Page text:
Halocarbons in the Arctic and Antarctic Atmosphere

  • William T. Sturges
Part of the NATO ASI Series book series (volume 7)


A wide range of halocarbon gases (those containing one or more of the halogens chlorine, fluorine, bromine and iodine) have been identified in the polar atmosphere. Their origins are various, from both anthropogenic and natural sources. Although much is known about the transformations of halocarbons in the stratosphere, and their apparent involvement in Antarctic stratospheric ozone depletion in particular, much less is know about their potential impact on tropospheric ozone chemistry. Nevertheless, the Arctic spring bromine “pulse” and negative correlation between particulate bromine and ozone is compelling evidence for halogen-ozone reactions in the polar troposphere. In the Antarctic, the progressive decline in free tropospheric ozone in austral summer has been attributed to greater UV penetration through the ozone-depleted stratosphere; a possible example of an indirect effect of halocarbons on tropospheric ozone.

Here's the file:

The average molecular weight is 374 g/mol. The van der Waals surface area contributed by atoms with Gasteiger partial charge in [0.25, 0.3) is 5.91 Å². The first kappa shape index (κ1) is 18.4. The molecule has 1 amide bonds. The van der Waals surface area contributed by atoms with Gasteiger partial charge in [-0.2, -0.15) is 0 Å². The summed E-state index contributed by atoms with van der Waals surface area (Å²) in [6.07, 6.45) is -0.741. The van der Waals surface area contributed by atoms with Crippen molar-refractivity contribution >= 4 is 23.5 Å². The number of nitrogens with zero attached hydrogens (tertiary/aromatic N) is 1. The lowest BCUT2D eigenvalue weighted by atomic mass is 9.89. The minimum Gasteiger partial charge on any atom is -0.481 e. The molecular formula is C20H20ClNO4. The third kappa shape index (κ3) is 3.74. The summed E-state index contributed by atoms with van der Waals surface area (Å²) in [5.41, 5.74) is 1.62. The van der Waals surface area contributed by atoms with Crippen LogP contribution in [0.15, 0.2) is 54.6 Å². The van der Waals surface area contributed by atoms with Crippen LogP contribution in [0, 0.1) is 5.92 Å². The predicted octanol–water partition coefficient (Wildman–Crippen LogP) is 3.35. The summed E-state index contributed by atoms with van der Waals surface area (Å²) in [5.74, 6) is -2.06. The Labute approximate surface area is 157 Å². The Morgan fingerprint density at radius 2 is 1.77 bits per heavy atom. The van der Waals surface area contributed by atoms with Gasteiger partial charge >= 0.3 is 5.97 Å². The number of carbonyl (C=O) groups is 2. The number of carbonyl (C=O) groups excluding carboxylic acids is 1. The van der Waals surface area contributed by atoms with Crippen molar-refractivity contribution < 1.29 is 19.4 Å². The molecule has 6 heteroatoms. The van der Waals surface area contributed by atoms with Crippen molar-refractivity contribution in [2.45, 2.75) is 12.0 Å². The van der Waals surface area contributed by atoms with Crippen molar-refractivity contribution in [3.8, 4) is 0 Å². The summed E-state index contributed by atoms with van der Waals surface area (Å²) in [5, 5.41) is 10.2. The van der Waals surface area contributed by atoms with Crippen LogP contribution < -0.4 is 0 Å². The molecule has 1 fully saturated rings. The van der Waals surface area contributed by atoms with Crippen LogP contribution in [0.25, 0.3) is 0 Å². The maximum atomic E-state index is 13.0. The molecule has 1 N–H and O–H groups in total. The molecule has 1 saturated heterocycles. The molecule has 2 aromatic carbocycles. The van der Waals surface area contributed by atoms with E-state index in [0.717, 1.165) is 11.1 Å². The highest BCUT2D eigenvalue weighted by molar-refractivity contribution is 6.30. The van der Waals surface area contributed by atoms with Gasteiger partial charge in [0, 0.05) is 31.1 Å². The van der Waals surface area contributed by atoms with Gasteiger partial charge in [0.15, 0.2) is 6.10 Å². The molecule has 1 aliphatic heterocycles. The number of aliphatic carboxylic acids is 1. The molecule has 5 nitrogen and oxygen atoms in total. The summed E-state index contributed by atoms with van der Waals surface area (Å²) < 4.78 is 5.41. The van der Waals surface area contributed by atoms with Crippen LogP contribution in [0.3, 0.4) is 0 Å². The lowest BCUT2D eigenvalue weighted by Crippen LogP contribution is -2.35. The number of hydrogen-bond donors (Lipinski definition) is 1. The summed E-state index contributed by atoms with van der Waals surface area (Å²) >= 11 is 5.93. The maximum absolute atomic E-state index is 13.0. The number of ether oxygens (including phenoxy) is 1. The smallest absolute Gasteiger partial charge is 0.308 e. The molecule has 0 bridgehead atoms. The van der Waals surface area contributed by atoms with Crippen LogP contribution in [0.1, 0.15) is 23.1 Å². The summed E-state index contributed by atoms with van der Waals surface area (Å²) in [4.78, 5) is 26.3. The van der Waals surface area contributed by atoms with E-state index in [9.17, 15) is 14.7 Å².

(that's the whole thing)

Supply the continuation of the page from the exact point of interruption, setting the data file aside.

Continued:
Ozone Depletion Tropospheric Ozone Methyl Bromide Surface Ozone Ozone Loss 
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Copyright information

© Springer-Verlag Berlin Heidelberg 1993

Authors and Affiliations

  • William T. Sturges
    • 1
  1. 1.Cooperative Institute for Research in Environmental SciencesUniversity of Colorado & National Oceanic and Atmospheric Administration, US Department of CommerceBoulderUSA

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